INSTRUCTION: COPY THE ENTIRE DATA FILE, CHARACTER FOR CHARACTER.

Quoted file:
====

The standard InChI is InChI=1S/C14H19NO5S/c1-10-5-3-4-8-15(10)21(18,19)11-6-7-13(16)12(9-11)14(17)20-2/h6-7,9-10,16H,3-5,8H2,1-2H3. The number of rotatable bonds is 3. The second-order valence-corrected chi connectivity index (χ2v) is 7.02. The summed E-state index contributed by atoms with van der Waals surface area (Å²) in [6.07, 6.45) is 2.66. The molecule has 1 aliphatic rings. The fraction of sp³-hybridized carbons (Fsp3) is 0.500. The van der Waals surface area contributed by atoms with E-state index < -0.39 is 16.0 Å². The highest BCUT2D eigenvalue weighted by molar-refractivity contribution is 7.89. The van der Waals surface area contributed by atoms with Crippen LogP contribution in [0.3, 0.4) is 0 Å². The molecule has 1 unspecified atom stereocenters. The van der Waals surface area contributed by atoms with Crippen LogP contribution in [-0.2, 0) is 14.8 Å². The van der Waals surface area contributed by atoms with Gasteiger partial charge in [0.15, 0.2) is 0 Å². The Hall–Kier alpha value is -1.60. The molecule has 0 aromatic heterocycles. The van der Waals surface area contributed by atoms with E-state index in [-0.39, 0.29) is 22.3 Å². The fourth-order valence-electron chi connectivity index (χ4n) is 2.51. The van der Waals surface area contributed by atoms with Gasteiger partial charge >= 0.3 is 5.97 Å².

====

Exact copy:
The standard InChI is InChI=1S/C14H19NO5S/c1-10-5-3-4-8-15(10)21(18,19)11-6-7-13(16)12(9-11)14(17)20-2/h6-7,9-10,16H,3-5,8H2,1-2H3. The number of rotatable bonds is 3. The second-order valence-corrected chi connectivity index (χ2v) is 7.02. The summed E-state index contributed by atoms with van der Waals surface area (Å²) in [6.07, 6.45) is 2.66. The molecule has 1 aliphatic rings. The fraction of sp³-hybridized carbons (Fsp3) is 0.500. The van der Waals surface area contributed by atoms with E-state index < -0.39 is 16.0 Å². The highest BCUT2D eigenvalue weighted by molar-refractivity contribution is 7.89. The van der Waals surface area contributed by atoms with Crippen LogP contribution in [0.3, 0.4) is 0 Å². The molecule has 1 unspecified atom stereocenters. The van der Waals surface area contributed by atoms with Crippen LogP contribution in [-0.2, 0) is 14.8 Å². The van der Waals surface area contributed by atoms with Gasteiger partial charge in [0.15, 0.2) is 0 Å². The Hall–Kier alpha value is -1.60. The molecule has 0 aromatic heterocycles. The van der Waals surface area contributed by atoms with E-state index in [-0.39, 0.29) is 22.3 Å². The fourth-order valence-electron chi connectivity index (χ4n) is 2.51. The van der Waals surface area contributed by atoms with Gasteiger partial charge >= 0.3 is 5.97 Å².